As long as Plekanec and Danault are features in the lineup, the presence of de la Rose may be a redundancy. The offensive zone is not where he has made his living, and if that’s where he’ll be used, the Canadiens may be better served looking to someone else.
It’s difficult to say what Peca can bring to an NHL team, given that he has spent the majority of his career in the AHL. Whether he is that “someone else” for the Canadiens remains to be seen, but he is the alternative they’re currently looking at.
While Peca is two years older than de la Rose, he has consistently fared better offensively at the minor league level.
As we can see in the chart above, Peca produced more primary points than did de la Rose, despite playing fewer minutes in 2016-17, the last time the pair played in the same league. The gap is far wider when you look at last season’s data, as Peca’s primary points nearly double from 1.095 to 2.014, despite actually playing fewer minutes.
We should, however, take into consideration both team strength and age. The Syracuse Crunch have been a superior team overall when compared with the Canadiens’ farm clubs, meaning Peca has had more help. Peca is also older, though he did perform better offensively than de la Rose at the same age.
His NHL career is too small a sample to really draw anything from. He did score five points in 10 games for Tampa Bay last year, which is a nice bit of trivia, but it’s difficult to say that he’ll continue on at that pace.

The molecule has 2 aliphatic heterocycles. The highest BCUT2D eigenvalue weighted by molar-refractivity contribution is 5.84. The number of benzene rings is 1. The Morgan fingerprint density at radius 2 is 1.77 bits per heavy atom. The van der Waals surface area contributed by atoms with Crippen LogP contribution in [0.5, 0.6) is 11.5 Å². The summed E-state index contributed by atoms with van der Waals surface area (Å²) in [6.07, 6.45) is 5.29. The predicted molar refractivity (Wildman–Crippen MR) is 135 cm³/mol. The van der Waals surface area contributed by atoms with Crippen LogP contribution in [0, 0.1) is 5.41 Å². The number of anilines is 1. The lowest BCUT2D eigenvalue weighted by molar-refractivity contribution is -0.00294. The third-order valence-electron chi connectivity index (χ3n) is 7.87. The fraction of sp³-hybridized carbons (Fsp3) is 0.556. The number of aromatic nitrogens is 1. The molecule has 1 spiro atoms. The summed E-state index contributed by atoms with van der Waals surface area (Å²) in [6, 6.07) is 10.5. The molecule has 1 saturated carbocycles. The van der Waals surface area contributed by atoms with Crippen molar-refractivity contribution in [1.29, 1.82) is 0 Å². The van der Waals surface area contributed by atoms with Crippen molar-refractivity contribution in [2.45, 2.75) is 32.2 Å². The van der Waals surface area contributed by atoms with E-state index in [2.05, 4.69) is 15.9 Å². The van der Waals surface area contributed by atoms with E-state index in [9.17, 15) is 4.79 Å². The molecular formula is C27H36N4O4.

What we probably can say is that Peca brings at least a bit more offensive upside than does de la Rose. He has a better history of offensive production, but was unable to nail down an opportunity to showcase it at the NHL level in a deep Lightning organization.
Even if the gap isn’t all that profound, Peca is likely to be a better fit stylistically with the types of wingers de la Rose found himself spending time with last season. That isn’t to say that de la Rose has no place on an NHL roster, but simply that the Canadiens currently have players who do what he’s best at better.
Ideally, the Canadiens could keep both on the roster and alternate them in and out of the press box as they see fit. That doesn’t seem likely, though, as the club is also dealing with an overabundance of middling wingers.
This may be a decision that comes down to the wire at training camp, or could turn into a situation that becomes more clear as trades are made throughout the summer. Ultimately, your conclusion on this may depend on what you think the Habs need more out of their fourth centre — an extra offensive punch, or a player with the potential to be a steady hand.
While there isn’t much harm in giving Peca a shot to prove himself in the big leagues, it’s also risky to roll the dice on losing De La Rose. He may not have shown much last season, but the potential on both sides of the ice may still be there.
For Julien and his coaching staff, though, having a variety of options is never a bad thing. As we’ve heard Bergevin say before, the decision is not theirs to make. Rather, it’s the players themselves who will sort these problems out, through their play on the ice.